Secondly, the same ‘misguided reasoning’ can be inferred by observing the ruling and the implications associated with it from a practical perspective.
Before I continue arguing that the minority is correct, I must briefly establish why the majority is incorrect. Lady Arden justifies her ruling in the spirit of ‘preserving accurate statistics of suicides in public institutions’. This is hugely flawed. An increase in the number of unlawful killing conclusions instead of suicides isn’t in itself a bad thing – it most probably would place pressure on the agencies involved to change their practices and ensure that fewer lives are lost, and so, this would insight a shift in the use of force in public institutions. I ask in what circumstances would it be better to have skewed statistics that bring about no change, than accurate precise ones that insight it? And further, does this not fit closer in line with the principles of reacting to social change that Lady Arden argued for?
Moreover, it seems as if the practical matters suggested by the minority, arising from proceedings being an inquest rather than civil and criminal proceedings, were not given proper consideration. What was not considered by Lady Arden, and those arguing her position, was that usual rules of evidence required in civil and criminal proceedings do not apply in an inquest. Not only do those who face potential implication by an unlawful killing verdict have no control over the evidence that is put before the jury, if it ever reaches that stage, but the evidence that would not be evidence in criminal law, such as hearsay, is given a founded standing. I make this point not only as a student who has read the case notes, but instead drawing from what the majority and minority in the Supreme Court quoted from a ruling in 1982, that said:
“… it should not be forgotten than an inquest is a fact-finding exercise and not a method of apportioning guilt. The procedure and rules of evidence which are suitable for one are unsuitable for the other. In an inquest it should never be forgotten that there are no parties, there is no indictment, there is no trial, simply an attempt to establish facts. It is a questioning process, a process of investigation quite unlike a criminal trial where the prosecutor accuses and the accused defends, the judge holding the balance or the ring, whichever metaphor one chooses to use.”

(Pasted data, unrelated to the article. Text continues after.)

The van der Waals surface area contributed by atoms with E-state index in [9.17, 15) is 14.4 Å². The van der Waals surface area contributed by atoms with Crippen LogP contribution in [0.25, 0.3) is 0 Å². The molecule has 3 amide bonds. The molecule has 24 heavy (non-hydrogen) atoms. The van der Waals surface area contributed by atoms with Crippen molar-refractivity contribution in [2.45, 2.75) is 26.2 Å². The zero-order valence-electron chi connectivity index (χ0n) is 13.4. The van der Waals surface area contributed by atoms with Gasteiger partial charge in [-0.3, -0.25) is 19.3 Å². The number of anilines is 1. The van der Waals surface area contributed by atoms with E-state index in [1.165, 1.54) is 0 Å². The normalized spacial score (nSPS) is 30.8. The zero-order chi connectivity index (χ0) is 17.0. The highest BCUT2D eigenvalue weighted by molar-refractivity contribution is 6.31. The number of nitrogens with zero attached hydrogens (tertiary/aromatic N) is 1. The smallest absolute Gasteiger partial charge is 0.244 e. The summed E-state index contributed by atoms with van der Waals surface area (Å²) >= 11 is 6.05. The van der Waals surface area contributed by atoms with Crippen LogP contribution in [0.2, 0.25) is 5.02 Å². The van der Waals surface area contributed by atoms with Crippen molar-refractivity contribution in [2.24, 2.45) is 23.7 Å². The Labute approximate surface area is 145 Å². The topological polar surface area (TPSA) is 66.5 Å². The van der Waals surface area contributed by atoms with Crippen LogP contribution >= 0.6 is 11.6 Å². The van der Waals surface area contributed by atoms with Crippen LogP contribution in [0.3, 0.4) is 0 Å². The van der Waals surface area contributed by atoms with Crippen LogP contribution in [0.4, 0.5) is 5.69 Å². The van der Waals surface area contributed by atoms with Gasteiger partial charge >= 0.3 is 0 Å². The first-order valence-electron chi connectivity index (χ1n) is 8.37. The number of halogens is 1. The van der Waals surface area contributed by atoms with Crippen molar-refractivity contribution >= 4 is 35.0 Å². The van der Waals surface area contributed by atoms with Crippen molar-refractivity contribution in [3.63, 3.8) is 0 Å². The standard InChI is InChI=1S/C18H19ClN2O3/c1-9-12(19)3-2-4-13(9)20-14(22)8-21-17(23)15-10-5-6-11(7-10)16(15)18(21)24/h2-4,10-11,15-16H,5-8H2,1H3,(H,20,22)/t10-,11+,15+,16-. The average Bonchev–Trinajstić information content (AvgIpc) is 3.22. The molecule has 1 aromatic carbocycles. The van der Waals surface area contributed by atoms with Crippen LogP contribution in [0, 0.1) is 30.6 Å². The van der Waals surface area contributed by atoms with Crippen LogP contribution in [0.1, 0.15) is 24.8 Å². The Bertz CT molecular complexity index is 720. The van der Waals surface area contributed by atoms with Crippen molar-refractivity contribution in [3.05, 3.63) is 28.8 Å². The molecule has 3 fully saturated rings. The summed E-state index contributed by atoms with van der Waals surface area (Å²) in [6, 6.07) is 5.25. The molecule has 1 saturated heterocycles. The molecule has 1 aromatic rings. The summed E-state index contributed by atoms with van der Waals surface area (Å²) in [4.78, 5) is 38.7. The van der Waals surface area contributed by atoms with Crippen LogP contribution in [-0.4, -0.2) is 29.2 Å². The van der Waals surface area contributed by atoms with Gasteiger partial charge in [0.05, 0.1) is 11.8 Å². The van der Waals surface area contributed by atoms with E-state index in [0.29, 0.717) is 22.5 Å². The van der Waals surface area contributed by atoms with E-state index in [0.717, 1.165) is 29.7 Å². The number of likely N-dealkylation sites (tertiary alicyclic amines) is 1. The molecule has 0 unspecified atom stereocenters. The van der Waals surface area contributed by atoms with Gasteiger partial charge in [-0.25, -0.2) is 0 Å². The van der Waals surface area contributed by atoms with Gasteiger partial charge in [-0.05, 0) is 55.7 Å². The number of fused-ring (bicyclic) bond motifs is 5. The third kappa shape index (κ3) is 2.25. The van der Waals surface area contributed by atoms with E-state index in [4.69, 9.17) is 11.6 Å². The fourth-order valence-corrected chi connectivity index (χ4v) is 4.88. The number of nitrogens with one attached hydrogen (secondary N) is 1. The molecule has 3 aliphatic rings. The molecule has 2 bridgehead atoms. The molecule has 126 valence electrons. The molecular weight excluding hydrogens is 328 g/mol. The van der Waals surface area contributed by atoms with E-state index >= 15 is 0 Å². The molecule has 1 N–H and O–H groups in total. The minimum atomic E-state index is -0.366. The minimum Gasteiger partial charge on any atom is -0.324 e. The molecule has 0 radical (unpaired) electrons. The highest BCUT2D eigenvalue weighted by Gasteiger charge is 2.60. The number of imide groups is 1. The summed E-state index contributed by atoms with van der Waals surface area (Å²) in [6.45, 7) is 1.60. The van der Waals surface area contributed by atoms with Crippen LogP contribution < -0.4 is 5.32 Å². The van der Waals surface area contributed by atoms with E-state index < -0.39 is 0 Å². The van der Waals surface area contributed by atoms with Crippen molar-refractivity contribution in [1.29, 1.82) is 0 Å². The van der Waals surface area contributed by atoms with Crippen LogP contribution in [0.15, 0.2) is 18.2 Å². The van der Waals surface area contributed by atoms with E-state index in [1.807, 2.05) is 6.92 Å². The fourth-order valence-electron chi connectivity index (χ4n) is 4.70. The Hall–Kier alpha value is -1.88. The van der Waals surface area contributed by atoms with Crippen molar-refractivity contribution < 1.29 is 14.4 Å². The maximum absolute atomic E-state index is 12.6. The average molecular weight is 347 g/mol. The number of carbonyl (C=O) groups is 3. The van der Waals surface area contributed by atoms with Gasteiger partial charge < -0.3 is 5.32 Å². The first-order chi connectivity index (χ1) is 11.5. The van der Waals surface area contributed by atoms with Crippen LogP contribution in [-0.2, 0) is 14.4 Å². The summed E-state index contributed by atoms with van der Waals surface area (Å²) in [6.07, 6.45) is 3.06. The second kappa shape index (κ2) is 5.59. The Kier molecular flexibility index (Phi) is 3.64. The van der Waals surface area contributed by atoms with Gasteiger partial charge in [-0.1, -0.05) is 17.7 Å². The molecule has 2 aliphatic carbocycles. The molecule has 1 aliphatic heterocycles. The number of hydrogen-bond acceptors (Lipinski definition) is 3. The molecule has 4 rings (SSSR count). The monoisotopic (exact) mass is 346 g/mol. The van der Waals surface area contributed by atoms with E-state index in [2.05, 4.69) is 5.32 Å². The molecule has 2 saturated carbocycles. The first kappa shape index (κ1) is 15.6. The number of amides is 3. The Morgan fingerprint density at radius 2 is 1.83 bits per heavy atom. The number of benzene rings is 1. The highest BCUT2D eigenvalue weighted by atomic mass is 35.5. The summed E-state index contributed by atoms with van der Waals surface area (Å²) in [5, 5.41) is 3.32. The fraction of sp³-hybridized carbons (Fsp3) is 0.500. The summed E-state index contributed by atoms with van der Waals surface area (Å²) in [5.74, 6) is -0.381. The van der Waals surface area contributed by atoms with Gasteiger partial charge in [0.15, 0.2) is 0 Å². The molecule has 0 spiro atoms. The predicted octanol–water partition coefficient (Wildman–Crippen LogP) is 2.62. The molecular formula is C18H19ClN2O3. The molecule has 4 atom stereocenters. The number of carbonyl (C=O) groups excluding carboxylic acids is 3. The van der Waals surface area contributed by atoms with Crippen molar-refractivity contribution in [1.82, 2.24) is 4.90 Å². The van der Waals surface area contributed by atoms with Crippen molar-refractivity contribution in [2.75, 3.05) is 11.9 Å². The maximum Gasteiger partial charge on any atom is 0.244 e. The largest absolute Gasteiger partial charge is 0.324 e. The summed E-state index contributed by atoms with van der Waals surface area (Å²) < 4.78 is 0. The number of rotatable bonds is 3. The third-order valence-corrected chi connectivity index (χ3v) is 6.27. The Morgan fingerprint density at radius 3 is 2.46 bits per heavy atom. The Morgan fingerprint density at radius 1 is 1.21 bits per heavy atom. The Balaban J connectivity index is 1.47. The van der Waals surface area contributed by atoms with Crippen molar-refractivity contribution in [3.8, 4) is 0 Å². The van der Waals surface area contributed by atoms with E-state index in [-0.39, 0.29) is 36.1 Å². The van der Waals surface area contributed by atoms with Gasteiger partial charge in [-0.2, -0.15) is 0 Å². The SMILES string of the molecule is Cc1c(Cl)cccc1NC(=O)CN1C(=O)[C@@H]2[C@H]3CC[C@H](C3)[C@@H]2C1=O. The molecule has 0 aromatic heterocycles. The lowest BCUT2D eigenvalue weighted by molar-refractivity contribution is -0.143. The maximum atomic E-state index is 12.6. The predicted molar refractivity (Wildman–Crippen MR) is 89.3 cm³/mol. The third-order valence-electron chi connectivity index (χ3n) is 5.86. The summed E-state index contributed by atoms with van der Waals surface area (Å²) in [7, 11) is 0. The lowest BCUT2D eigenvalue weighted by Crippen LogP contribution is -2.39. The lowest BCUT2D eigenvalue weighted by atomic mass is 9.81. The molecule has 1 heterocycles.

This quotation could not be more suitable to explain whether it should be open for a coroner, or for a jury, to find that a criminal offence has been committed that caused the death of the deceased, on a standard lower than the very high criminal standard.
To conclude, I strongly believe that the minority were correct. From the points listed, it can certainly be inferred that the majority of the Supreme Court that strove to achieve consistency between conclusions, standard of proof and proceedings, failed. This failure can plainly be seen through an inability to take into account the issues and differences in relation to unlawful killing, alongside, the unjustness of lowering a standard of proof for what is a finding of such a serious offence of homicide in circumstances in which those who are likely to be truly implicated by it have no opportunity even to address the jury on the evidence they have heard and the facts. It could not be clearer that a standard, that practically and symbolically, irons all these creases out, in the form of the criminal standard, suggested by the minority, should be completely applied.
Thank you for reading my post! Please do comment below, I am more than happy to be challenged.